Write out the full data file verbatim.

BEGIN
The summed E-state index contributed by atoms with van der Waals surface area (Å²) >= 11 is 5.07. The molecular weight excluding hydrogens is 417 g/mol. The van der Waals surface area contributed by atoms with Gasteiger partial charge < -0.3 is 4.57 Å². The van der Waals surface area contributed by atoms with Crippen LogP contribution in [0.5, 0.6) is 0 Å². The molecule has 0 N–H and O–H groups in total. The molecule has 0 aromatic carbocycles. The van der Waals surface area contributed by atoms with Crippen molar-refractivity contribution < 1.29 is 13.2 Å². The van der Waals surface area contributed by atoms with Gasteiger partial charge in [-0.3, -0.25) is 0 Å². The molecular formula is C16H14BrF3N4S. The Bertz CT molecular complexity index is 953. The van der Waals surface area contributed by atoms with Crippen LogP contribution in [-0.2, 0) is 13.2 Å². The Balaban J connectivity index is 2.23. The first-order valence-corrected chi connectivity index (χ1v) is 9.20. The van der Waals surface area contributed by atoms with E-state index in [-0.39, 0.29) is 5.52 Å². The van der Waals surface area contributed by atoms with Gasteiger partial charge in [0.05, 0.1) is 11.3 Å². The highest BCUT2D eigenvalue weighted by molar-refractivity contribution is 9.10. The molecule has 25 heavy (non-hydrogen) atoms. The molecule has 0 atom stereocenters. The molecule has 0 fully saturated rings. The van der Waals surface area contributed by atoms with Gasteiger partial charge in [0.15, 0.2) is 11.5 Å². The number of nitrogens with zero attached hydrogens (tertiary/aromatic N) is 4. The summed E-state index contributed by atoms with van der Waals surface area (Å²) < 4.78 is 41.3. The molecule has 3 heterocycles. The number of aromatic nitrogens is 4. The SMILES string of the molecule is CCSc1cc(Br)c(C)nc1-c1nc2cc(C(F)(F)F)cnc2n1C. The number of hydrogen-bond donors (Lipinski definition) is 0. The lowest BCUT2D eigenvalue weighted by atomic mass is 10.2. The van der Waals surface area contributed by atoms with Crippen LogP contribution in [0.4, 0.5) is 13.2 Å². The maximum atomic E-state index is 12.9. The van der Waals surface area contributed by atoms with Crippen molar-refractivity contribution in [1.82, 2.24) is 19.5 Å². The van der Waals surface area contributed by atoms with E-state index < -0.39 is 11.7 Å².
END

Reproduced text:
The summed E-state index contributed by atoms with van der Waals surface area (Å²) >= 11 is 5.07. The molecular weight excluding hydrogens is 417 g/mol. The van der Waals surface area contributed by atoms with Gasteiger partial charge < -0.3 is 4.57 Å². The van der Waals surface area contributed by atoms with Crippen LogP contribution in [0.5, 0.6) is 0 Å². The molecule has 0 N–H and O–H groups in total. The molecule has 0 aromatic carbocycles. The van der Waals surface area contributed by atoms with Crippen molar-refractivity contribution < 1.29 is 13.2 Å². The van der Waals surface area contributed by atoms with Gasteiger partial charge in [-0.3, -0.25) is 0 Å². The molecular formula is C16H14BrF3N4S. The Bertz CT molecular complexity index is 953. The van der Waals surface area contributed by atoms with Crippen LogP contribution in [-0.2, 0) is 13.2 Å². The Balaban J connectivity index is 2.23. The first-order valence-corrected chi connectivity index (χ1v) is 9.20. The van der Waals surface area contributed by atoms with E-state index in [-0.39, 0.29) is 5.52 Å². The van der Waals surface area contributed by atoms with Gasteiger partial charge in [0.05, 0.1) is 11.3 Å². The highest BCUT2D eigenvalue weighted by molar-refractivity contribution is 9.10. The molecule has 25 heavy (non-hydrogen) atoms. The molecule has 0 atom stereocenters. The molecule has 0 fully saturated rings. The van der Waals surface area contributed by atoms with Gasteiger partial charge in [0.15, 0.2) is 11.5 Å². The number of nitrogens with zero attached hydrogens (tertiary/aromatic N) is 4. The summed E-state index contributed by atoms with van der Waals surface area (Å²) < 4.78 is 41.3. The molecule has 3 heterocycles. The number of aromatic nitrogens is 4. The SMILES string of the molecule is CCSc1cc(Br)c(C)nc1-c1nc2cc(C(F)(F)F)cnc2n1C. The number of hydrogen-bond donors (Lipinski definition) is 0. The lowest BCUT2D eigenvalue weighted by atomic mass is 10.2. The van der Waals surface area contributed by atoms with Crippen LogP contribution in [0.4, 0.5) is 13.2 Å². The maximum atomic E-state index is 12.9. The van der Waals surface area contributed by atoms with Crippen molar-refractivity contribution in [1.82, 2.24) is 19.5 Å². The van der Waals surface area contributed by atoms with E-state index < -0.39 is 11.7 Å².